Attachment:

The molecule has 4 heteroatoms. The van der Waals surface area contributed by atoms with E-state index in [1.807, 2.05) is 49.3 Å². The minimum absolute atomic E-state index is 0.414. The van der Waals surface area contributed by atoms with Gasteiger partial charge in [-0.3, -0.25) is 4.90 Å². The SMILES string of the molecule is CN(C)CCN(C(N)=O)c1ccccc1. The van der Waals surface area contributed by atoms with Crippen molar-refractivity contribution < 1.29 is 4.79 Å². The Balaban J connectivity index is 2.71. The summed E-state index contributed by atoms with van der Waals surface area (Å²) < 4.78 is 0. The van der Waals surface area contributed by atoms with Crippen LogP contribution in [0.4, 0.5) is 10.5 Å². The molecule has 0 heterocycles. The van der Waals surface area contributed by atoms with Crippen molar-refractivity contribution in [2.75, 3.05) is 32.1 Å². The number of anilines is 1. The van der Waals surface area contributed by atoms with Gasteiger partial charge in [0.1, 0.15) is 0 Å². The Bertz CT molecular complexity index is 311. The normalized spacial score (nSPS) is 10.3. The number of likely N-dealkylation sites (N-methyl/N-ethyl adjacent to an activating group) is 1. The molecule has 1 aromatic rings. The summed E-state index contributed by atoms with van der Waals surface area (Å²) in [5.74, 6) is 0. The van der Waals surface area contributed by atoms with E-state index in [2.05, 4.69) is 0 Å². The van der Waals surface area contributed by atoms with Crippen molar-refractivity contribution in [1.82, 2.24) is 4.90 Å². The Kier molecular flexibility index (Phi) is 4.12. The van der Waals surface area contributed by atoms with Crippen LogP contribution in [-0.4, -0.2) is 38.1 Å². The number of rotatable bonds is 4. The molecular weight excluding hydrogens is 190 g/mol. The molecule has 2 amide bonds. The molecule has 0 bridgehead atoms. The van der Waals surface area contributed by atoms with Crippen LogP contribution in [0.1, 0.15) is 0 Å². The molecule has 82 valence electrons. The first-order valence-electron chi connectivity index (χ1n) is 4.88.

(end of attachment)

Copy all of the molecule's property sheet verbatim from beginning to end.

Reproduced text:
The molecule has 4 heteroatoms. The van der Waals surface area contributed by atoms with E-state index in [1.807, 2.05) is 49.3 Å². The minimum absolute atomic E-state index is 0.414. The van der Waals surface area contributed by atoms with Gasteiger partial charge in [-0.3, -0.25) is 4.90 Å². The SMILES string of the molecule is CN(C)CCN(C(N)=O)c1ccccc1. The van der Waals surface area contributed by atoms with Crippen molar-refractivity contribution < 1.29 is 4.79 Å². The Balaban J connectivity index is 2.71. The summed E-state index contributed by atoms with van der Waals surface area (Å²) < 4.78 is 0. The van der Waals surface area contributed by atoms with Crippen LogP contribution in [0.4, 0.5) is 10.5 Å². The molecule has 0 heterocycles. The van der Waals surface area contributed by atoms with Crippen molar-refractivity contribution in [2.75, 3.05) is 32.1 Å². The number of anilines is 1. The van der Waals surface area contributed by atoms with Gasteiger partial charge in [0.1, 0.15) is 0 Å². The Bertz CT molecular complexity index is 311. The normalized spacial score (nSPS) is 10.3. The number of likely N-dealkylation sites (N-methyl/N-ethyl adjacent to an activating group) is 1. The molecule has 1 aromatic rings. The summed E-state index contributed by atoms with van der Waals surface area (Å²) in [5.74, 6) is 0. The van der Waals surface area contributed by atoms with E-state index in [2.05, 4.69) is 0 Å². The van der Waals surface area contributed by atoms with Crippen molar-refractivity contribution in [1.82, 2.24) is 4.90 Å². The Kier molecular flexibility index (Phi) is 4.12. The van der Waals surface area contributed by atoms with Crippen LogP contribution in [-0.4, -0.2) is 38.1 Å². The number of rotatable bonds is 4. The molecular weight excluding hydrogens is 190 g/mol. The molecule has 2 amide bonds. The molecule has 0 bridgehead atoms. The van der Waals surface area contributed by atoms with Crippen LogP contribution in [0.1, 0.15) is 0 Å². The molecule has 82 valence electrons. The first-order valence-electron chi connectivity index (χ1n) is 4.88.